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Lined Paper for Handwriting

May 22, 2009

Image result for handwriting

It takes lots of repetition to embed in the brain the correct way to hold a pencil and how to make the shapes for each letter with ease. So let your child have lots of practice writing anything they would like, for instance: making lists of things they like to do or of presents for an upcoming holiday (children always feel like their birthday is a holiday – as it should be!), notes, labels, stories…. The focus should be on forming the letters clearly so others can read them. Children learn the importance to writing neatly and legibly when they have their words misunderstood because others can’t read their words.

For instance, when Sam made out his birthday list of treasures he would like after scouring through the magazines, he didn’t write one of the words clearly. It was Star…something and I was at the store and didn’t know what Star… item he had asked for. The look on his face while he was unwrapping the present told me I had guessed wrong, but it became a valuable lesson for him. He learned to write his words more clearly so mom knew what he was thinking about.

Using Lined Paper

Once your child has an understanding of how to form the letters in the alphabet, it is time to move to lined paper.

Lined Paper

 

  • Using the lined handwriting paper with the black, red and blue lines will help you to give clear instructions to guide your child for the proper location of each letter. For example, if your child is learning the lower case letter “j”.  You would instruct him to start at the red dashed line, go down passed the blue line and dot the “j” above the red dashed line.
  • The blue line is like the floor on our special “house” and “boat” paper.  It is the line that all letters rest on.
  • The red dashed line in the middle is where lower case letters like: a, c, e touch at the top and letters like: h, k and f have a part of the letter touch.
  • There is a solid black line on the top so your child knows that is where the letters must stop.  All tall letters touch here.
  • Our black, red and blue lined handwriting paper is available to use with your child.
  • The purpose of the colored lines will help your child transition to using paper without the guide lines.

Sizes of the Paper

The lined handwriting paper for kindergarten students is wider than for older students. As children become more comfortable with printing, the line sizes get a little smaller.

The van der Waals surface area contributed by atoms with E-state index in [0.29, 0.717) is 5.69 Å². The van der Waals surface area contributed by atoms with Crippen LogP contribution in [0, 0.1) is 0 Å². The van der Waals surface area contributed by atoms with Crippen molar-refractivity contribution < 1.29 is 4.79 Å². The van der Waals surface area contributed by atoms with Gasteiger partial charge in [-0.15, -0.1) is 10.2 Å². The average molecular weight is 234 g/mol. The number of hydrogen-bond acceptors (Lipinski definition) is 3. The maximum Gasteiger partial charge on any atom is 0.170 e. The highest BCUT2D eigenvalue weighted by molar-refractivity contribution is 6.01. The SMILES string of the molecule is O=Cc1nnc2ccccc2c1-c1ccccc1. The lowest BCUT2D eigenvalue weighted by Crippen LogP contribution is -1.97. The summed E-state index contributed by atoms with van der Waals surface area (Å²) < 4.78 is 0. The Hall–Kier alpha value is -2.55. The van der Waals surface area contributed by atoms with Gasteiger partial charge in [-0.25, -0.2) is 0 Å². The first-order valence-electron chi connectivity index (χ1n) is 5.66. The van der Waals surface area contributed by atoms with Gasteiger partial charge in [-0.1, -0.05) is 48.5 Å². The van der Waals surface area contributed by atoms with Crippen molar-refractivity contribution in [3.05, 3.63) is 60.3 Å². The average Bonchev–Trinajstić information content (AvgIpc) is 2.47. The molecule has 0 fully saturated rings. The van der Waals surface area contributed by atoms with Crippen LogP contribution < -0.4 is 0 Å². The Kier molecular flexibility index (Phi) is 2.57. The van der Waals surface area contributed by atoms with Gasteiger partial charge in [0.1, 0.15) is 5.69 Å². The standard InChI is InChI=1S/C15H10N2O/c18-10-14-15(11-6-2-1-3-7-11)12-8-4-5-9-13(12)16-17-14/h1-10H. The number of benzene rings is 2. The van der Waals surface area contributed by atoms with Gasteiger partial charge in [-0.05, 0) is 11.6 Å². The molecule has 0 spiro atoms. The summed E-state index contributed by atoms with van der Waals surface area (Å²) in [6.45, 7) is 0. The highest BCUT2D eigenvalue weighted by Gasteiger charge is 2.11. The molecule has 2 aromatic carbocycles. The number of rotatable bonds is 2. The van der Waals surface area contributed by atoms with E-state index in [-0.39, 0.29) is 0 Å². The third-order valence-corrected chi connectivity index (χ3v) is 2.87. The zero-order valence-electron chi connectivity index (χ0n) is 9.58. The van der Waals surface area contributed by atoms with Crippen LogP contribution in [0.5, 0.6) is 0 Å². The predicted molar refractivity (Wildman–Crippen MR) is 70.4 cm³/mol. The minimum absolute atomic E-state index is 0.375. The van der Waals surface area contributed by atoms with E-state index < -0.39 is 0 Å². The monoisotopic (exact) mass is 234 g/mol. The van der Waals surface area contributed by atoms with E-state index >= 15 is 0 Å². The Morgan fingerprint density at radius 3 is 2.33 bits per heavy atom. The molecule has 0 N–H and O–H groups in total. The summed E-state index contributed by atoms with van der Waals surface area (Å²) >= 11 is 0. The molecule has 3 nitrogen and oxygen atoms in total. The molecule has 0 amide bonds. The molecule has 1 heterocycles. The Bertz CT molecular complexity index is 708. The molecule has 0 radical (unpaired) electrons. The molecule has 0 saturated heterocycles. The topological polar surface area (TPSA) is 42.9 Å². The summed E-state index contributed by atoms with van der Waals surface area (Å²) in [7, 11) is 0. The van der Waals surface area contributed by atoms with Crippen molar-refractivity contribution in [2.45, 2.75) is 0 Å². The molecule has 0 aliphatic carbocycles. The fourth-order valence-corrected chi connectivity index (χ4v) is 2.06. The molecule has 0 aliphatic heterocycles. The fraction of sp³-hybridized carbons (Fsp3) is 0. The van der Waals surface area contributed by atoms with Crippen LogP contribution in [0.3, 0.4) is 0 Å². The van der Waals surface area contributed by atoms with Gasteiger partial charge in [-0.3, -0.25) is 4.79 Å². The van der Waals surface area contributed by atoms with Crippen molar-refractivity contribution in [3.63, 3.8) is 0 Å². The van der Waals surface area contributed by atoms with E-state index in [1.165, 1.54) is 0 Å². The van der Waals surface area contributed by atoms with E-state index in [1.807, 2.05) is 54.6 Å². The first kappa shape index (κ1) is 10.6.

• Kindergarten is 34
  • First grade is 58
  • Second grade is 12

As your child is able to make his letters consistently, he can begin using handwriting paper without the colored lines.

Handwriting paper
Kindergarten
with color lines buy for $1
with black lines buy for $1
First Grade
with color lines buy for $1
with black lines buy for $1
Second Grade
with color lines buy for $1
Lined Paper with black lines buy for $1

Slant of the Paper

Slanting the paper to the right (if your child is left handed) or to the left (if he is right handed) makes it easier for your child because it lines the paper up with the natural direction of the arm.

Holding the Paper in Place

While your child’s writing hand is busy, be sure to show them that their other hand has a job too! The other hand (the one not writing) holds the paper in place – so the paper doesn’t move around and they’ll find that their handwriting is much neater.

I’ve seen children try to eat a snack while writing and learn very quickly that they need both hands to write neatly.

Assessment

Watch your child as they write.  Take note if they are properly touching the colored lines when they are writing their letters.  Give them clear instructions if they are having difficulty with a letter. For example if they are struggling with the lower case letter “h”.  You would instruct them to start at the black line, go down to the blue line, back up to the red dashed line and back down to the blue line.
Check for:

  1. all the letters touch the solid blue line.
  2. all capital letters touch the solid black line.
  3. all lower case letters except “l” have a portion of the letter touch the red dashed line. Technically “l” passes through the red dashed line.
  4. lower case letters such as – b, d, f, h, k, and l touch the solid black line.
  5. lower case letters such as – g, j, p, q and y have a tail that passes through the solid blue line.

Using the colored lined handwriting paper for your child’s writing will encourage them to write neatly and help them to master forming each letter.

The Sizes of Lined Paper on YouTube

 

Links

  • Pencil Grip –  an easy and effective way to show your child how to properly hold a pencil.
  • Pre-Writing – pre-writing activities to do with your child.
  • Conventional Writing – conventional writing activities to do with your child.

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4 Responses to Lined Paper for Handwriting

  1. manchesterafa.org on December 19, 2012 at 12:56 pm

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    • Cynthia on June 15, 2013 at 11:08 am

      Have you read through the writing and spelling posts? There are a number of things you can gather in those posts. let me know if there is something specific you would like more information about.
      Thanks,
      Cynthia

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